With Cooke's Death, Loyal Redskins Fans Recall Glory Days
By Eric L. Wee and Ruben Castaneda
"Oh my goodness! It's a tragedy," exclaimed Dana Mebane, a 21-year-old college student, upon hearing of Cooke's death.
A Redskins fan since she was a toddler, Mebane said she has watched almost all the team's games with her family. She recalled the team's winning seasons through the early 1990s and the excitement in the stands on game days. Washington was united when the Redskins won, she said. For that feeling of community, she is thankful to Cooke.
"The team wouldn't have been here if it weren't for him. There is so much spirit when the Redskins play," she said. "He created all of that."
At Tunnicliff's sports bar on Capitol Hill, where Redskins admirers for decades have stopped in for a drink before games and a party after victories, longtime fans passed the news from bar stool to bar stool. Nursing pints of beer and chewing on cigars, they nodded quietly, and the talk soon turned to running back John Riggins, quarterback Doug Williams and other players from the team's glory years.
"He was a wonderful sports owner for the city of Washington. He spent money, and he spent it wisely," said John Conroy, a 55-year-old lawyer who has been a fan of the Redskins since 1969 and first heard about Cooke's death at the bar. "He did what was needed to build a winning organization."
Like many, Conroy didn't care for what he saw of Cooke's personality in public. The multimillionaire businessman often appeared brash and arrogant, whether in negotiating to build a new stadium or putting a gate on his property.
To Conroy, he was a glad-handing manipulator who came across as insincere. When he saw Cooke on television, Conroy said, he thought Cooke was still, at the core, a slick encyclopedia salesman who just happened to make it big.
"On a personal level, I thought the guy was a total whack job."
But in the end, he remembered Cooke as the man who was willing to pay big salaries so the Redskins could get talented players. He respects him for shelling out $175 million to build the new stadium in Prince George's County and wished that Cooke could have lived long enough to have seen his team play in its new home.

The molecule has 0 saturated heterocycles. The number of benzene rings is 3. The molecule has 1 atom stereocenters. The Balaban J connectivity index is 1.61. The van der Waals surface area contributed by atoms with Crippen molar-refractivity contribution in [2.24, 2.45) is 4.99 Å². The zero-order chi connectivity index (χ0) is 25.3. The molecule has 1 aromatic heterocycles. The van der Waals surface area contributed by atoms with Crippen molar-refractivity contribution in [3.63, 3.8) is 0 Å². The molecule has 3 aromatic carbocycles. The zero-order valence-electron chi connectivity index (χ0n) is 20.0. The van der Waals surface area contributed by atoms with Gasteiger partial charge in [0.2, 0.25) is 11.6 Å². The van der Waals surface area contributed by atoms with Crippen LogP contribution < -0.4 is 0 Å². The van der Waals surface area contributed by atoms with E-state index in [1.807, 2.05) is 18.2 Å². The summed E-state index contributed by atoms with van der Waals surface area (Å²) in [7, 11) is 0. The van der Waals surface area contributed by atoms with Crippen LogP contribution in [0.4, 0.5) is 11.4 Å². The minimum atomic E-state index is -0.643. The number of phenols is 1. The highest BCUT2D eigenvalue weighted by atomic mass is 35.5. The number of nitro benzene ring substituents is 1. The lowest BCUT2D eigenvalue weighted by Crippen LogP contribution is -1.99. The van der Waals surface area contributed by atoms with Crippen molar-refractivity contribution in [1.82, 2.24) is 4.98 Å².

Nearby, John Hancock, 50, of Arlington, agreed that Cooke's football legacy overshadowed his life off the field.
"I don't think sports fans could have asked for a better owner. He was willing to pay players and keep them around," Hancock said. "While other owners wanted to look at the bottom line, Jack Kent Cooke wanted to win."
Jack Cully, 60, said he respected Cooke's leadership of the Redskins and his tough demeanor. With his tattered Redskins Super Bowl banner hanging behind him at an Eastern Market dairy counter where he sells cheese,Cully eulogized Cooke as a straight-shooter who told things the way they were. Cooke, he said, was a rarity who combined hard-nosed business tactics with a sense of being fair.
The question of what happens next with the Redskins was on the minds of many fans.
Clyde Jackson, 43, who took in the news at George Starke's Head Hog barbecue in Bethesda, said he does not think much will change with Cooke's son and grandson working in the organization.
But other loyal followers worried about whether John Kent Cooke will have the same commitment to the team that his father did.
"What's going to happen now?" asked Barbara Birnmam, 48. "I'm concerned. Gus [Frerotte] isn't signed; Darrel Green isn't signed. ... I hope he made a will that's very specific."
Cameron Beatley, 31, even worries that his hometown team might be vulnerable to being moved without Cooke anchoring it.
"I just don't know whether his son has the strength of character like his father did," Beatley said, as he picked up cheese and vegetables at Eastern Market for dinner. "I don't know if anyone has the strength he did."